The most recent high-profile experiments came from Boeing, Lufthansa and Air New Zealand. Boeing reported that these flights occurred with no modifications to the engines or aircraft, and that the tests "demonstrated that biofuel blends meet or exceed all technical parameters for commercial jet aviation fuel, including freezing point, flash point, fuel density and viscosity."
The Air Force and Navy flew fighter jets on biofuels in 2009 and 2010.
What's extraordinary is how quickly this technology moved from the theoretical to the practical stages. As recently as 2008, an article in Scientific American pondered the practicality of running aircraft on renewable fuel.
The race to succeed has been driven by cost. According to the Air Transport Association of America, fuel cost is the biggest chunk of the major airlines' expenses. It makes up about 25 percent of the cost to run an airline, slightly more than payroll. The organization reports that every penny increase in the cost of a gallon of fuel adds an additional $200 million in yearly expenses.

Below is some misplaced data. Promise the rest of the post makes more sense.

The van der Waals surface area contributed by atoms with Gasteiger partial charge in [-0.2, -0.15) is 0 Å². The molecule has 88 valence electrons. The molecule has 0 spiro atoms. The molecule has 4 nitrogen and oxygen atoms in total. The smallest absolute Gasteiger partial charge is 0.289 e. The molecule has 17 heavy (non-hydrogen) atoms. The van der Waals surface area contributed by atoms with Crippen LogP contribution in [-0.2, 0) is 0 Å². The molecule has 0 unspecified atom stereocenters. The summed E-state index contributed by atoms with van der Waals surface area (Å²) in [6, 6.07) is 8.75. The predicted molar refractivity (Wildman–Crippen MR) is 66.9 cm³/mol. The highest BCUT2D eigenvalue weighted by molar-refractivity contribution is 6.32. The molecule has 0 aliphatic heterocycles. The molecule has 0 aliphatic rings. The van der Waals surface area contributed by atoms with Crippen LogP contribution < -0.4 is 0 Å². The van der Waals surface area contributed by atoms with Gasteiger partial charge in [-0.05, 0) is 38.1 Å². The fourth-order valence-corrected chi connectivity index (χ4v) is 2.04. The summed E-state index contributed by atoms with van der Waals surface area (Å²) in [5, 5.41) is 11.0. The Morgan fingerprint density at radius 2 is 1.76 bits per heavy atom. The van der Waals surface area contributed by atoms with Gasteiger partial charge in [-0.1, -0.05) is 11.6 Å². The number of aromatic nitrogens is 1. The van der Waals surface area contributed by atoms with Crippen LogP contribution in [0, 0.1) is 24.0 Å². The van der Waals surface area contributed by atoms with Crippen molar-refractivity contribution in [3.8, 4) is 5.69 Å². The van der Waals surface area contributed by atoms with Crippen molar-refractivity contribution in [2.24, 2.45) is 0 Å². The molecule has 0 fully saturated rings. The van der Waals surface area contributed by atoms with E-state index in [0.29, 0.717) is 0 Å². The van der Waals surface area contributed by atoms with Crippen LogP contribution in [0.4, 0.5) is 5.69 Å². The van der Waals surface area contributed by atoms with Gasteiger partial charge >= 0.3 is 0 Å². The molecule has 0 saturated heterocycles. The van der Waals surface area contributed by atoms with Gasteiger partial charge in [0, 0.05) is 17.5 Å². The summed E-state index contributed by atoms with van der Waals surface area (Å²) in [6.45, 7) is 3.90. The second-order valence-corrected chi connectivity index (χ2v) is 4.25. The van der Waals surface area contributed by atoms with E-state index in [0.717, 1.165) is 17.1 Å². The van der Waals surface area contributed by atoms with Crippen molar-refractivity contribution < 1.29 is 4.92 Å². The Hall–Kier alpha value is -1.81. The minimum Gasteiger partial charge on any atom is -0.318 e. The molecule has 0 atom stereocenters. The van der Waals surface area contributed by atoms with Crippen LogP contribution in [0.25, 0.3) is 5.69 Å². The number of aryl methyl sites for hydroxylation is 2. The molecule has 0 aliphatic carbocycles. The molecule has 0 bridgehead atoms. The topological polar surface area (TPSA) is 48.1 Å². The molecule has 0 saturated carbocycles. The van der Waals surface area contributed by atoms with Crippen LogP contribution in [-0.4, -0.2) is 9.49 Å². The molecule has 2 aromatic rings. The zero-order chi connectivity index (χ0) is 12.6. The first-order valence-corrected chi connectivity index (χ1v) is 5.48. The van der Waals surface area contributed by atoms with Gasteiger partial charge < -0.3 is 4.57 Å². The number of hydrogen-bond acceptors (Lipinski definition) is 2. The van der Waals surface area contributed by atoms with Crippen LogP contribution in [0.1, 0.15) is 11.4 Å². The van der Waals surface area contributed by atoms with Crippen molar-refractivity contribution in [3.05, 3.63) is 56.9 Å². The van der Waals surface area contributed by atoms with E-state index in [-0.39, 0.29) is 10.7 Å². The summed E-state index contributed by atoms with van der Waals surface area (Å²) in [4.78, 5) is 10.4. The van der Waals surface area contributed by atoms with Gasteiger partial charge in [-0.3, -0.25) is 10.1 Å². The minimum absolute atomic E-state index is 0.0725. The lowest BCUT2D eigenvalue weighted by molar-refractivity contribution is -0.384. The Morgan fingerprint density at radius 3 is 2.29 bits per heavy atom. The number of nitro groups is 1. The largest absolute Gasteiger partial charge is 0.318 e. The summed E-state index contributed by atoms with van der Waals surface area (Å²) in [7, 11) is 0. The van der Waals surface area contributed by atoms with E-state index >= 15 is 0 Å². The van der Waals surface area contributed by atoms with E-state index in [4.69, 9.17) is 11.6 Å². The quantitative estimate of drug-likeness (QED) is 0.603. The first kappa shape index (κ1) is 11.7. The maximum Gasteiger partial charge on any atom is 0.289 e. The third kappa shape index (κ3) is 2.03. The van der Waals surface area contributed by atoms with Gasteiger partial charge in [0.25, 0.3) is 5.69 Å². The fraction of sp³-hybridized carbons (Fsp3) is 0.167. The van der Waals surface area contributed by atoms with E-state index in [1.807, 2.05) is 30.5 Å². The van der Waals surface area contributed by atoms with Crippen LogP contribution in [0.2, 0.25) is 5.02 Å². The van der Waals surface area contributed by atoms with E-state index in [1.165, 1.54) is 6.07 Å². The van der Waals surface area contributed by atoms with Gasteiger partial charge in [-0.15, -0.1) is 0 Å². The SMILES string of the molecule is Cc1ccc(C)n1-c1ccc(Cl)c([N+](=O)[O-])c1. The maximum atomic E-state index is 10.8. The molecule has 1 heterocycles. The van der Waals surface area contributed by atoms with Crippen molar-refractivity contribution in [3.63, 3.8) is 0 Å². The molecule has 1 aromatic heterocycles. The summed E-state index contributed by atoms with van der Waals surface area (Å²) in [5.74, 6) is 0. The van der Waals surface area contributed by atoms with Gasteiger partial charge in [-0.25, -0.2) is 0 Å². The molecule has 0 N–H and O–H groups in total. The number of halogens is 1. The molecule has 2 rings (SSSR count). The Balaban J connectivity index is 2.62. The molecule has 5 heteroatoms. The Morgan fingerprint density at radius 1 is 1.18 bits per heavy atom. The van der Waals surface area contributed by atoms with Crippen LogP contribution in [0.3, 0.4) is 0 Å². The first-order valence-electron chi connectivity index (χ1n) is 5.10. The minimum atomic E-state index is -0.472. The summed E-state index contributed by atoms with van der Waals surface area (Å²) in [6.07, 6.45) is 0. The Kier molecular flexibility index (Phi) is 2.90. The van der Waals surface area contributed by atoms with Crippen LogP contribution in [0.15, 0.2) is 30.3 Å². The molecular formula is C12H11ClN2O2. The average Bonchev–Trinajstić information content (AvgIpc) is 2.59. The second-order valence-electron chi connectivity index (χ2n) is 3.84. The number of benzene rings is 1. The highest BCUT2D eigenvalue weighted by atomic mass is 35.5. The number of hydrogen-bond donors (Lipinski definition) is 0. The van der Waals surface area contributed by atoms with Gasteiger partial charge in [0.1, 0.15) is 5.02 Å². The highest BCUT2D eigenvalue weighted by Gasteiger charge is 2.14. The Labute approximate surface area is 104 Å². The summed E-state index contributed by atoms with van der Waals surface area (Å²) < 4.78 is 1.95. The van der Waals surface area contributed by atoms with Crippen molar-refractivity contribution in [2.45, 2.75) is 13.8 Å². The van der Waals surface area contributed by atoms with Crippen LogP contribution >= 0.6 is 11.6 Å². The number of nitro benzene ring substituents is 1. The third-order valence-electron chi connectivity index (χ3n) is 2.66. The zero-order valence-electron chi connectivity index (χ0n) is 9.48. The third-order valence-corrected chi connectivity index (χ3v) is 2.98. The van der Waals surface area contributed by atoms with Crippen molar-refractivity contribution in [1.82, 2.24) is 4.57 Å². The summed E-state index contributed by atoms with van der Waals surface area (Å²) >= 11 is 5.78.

The association showed drastic changes in price for the first 10 months of 2010 -- ranging from 10 percent to 25 percent. Though no one can predict for sure whether biofuels will actually be cheaper than fossil fuels after the complicated farming and refining processes, the chance to stabilize the wild price fluctuations could make it much easier to run an airline.